The life of Sen no Rikyu, the tea master from Sakai
Sen no Rikyu was born in Sakai, Osaka, in 1522, the year the Spanish Armada completed its circumnavigation of the world. He served Oda Nobunaga and Toyotomi Hideyoshi, and became the founder of the Sado-Senke school of tea ceremony, but in his final days Hideyoshi ordered him to commit seppuku (ritual suicide).
How did Sen no Rikyu, whose family was a fish wholesaler and a member of the ruling class of the free city of Sakai become a master of the tea ceremony? Why did Sen no Rikyu, who was given a stipend of 3,000 koku by Nobunaga and trusted by Hideyoshi, have to commit seppuku? We walked around Sakai, Sen no Rikyu’s birthplace, to find out more about his life.
Sakai, Tea Ceremony, and Rikyu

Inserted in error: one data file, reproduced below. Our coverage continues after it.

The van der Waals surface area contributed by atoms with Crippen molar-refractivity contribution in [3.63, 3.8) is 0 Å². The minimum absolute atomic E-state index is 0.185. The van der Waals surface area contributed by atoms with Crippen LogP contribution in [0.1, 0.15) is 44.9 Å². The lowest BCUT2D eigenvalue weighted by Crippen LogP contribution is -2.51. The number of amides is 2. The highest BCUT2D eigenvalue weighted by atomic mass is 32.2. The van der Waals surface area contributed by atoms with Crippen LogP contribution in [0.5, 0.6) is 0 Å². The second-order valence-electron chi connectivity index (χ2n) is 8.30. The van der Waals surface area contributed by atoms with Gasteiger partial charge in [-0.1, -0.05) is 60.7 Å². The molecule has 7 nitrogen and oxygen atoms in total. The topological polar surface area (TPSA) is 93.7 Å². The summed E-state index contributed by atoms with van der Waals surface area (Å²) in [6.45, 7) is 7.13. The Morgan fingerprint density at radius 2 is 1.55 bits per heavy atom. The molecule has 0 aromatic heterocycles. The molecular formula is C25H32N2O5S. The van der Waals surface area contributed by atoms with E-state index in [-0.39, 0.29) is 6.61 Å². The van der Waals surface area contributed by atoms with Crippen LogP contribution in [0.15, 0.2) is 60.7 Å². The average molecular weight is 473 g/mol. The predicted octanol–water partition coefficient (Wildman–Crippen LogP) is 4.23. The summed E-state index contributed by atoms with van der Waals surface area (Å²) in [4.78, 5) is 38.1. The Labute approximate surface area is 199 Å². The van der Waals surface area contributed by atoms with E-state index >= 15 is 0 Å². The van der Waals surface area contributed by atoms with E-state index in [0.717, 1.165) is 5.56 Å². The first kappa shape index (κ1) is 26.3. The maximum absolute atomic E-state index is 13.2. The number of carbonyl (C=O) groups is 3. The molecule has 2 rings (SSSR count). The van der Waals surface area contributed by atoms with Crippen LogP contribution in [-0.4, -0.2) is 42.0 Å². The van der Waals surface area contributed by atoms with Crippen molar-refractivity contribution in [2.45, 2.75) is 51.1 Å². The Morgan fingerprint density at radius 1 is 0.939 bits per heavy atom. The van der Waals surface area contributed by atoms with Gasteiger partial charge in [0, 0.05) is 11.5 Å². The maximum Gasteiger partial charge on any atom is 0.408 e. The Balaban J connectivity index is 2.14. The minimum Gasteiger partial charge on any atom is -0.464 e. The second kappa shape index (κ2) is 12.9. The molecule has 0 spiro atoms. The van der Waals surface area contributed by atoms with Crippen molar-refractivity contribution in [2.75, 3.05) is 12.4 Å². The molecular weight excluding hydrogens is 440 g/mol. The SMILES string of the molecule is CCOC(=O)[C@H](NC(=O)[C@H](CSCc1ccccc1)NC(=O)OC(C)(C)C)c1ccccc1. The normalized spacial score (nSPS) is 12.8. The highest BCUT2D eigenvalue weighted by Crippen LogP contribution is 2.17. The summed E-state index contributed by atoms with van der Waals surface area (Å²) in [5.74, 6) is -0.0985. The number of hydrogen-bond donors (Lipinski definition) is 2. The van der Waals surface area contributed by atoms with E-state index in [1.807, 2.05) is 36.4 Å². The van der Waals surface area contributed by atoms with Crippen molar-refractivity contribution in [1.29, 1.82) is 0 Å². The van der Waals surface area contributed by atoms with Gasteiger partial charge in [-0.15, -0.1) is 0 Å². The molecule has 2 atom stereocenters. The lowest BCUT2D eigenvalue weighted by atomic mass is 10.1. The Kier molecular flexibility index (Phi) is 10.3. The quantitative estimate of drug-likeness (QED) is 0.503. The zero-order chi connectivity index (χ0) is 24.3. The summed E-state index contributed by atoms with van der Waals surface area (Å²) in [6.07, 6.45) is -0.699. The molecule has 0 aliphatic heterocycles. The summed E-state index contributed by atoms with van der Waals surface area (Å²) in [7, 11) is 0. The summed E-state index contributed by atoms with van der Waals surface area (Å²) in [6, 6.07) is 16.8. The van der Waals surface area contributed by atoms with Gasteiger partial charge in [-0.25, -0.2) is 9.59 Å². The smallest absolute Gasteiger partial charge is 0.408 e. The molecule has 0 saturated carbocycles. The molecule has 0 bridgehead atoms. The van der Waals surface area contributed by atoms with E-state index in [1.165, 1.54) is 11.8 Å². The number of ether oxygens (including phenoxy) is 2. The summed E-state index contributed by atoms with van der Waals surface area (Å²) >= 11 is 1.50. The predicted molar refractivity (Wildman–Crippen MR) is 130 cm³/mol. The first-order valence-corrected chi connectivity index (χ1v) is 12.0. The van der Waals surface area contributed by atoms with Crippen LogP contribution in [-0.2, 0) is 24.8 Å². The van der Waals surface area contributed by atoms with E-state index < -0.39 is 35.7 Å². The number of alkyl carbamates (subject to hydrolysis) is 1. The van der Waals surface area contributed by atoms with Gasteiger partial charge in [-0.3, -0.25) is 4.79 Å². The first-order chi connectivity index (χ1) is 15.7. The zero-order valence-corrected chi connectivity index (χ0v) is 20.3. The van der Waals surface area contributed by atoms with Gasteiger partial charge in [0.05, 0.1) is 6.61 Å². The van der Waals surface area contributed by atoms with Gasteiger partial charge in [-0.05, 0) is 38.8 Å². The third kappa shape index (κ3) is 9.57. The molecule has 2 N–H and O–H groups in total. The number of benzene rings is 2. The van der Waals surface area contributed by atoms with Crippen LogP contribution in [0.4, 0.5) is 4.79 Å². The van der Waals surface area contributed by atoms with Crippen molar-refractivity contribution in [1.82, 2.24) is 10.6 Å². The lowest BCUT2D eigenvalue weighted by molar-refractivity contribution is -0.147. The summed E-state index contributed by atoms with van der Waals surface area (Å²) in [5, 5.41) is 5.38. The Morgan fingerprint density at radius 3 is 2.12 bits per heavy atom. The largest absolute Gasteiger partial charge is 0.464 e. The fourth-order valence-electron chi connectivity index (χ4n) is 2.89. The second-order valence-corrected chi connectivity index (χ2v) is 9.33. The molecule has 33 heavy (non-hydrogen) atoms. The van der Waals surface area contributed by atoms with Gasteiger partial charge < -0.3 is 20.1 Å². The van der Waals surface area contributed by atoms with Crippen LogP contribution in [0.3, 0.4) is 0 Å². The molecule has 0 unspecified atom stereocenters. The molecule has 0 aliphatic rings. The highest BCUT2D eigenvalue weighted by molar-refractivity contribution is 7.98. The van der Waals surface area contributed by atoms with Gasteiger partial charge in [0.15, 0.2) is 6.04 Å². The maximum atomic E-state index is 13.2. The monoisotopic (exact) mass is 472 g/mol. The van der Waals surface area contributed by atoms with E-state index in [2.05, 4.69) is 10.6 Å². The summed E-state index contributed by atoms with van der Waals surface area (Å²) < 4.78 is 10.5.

At the time Sen no Rikyu was born, Sakai had a thriving trade with China, Europe, and Southeast Asia. It was also a city that resembled a city-state, with influential merchants establishing an autonomous organization to conduct their own politics. In Sakai, which prospered from the trade with the southern barbarians, there was a popular custom of enjoying the elegance of sankyo. This term means to enjoy the atmosphere of a mountain village without having to leave the city. The wealthy merchants built tea rooms in the backyards of their houses and planted trees around them, where they enjoyed tea ceremonies and gatherings.
At first, Rikyu is said to have learned tea from Kitamuki Dochin, a master of shoin-style tea ceremonies. Later, when Rikyu was 17 years old, he became an apprentice to Takeno Joo, a wealthy merchant and master of the tea ceremony in Sakai. The Ruins of Takeno Joo Residence, which remains in Sakai, is now a small garage, but one episode from Rikyu’s apprenticeship is introduced on a signboard that reads, “Rikyu was a tea master when he was 17.”2-chome, Nakanocho-higashi, Sakai-ku, Sakai-shi, Osaka, 10 minutes walk from Sakai Station on the Nankai Main Line, 5 minutes walk from Shukuin Station on the Hankai Line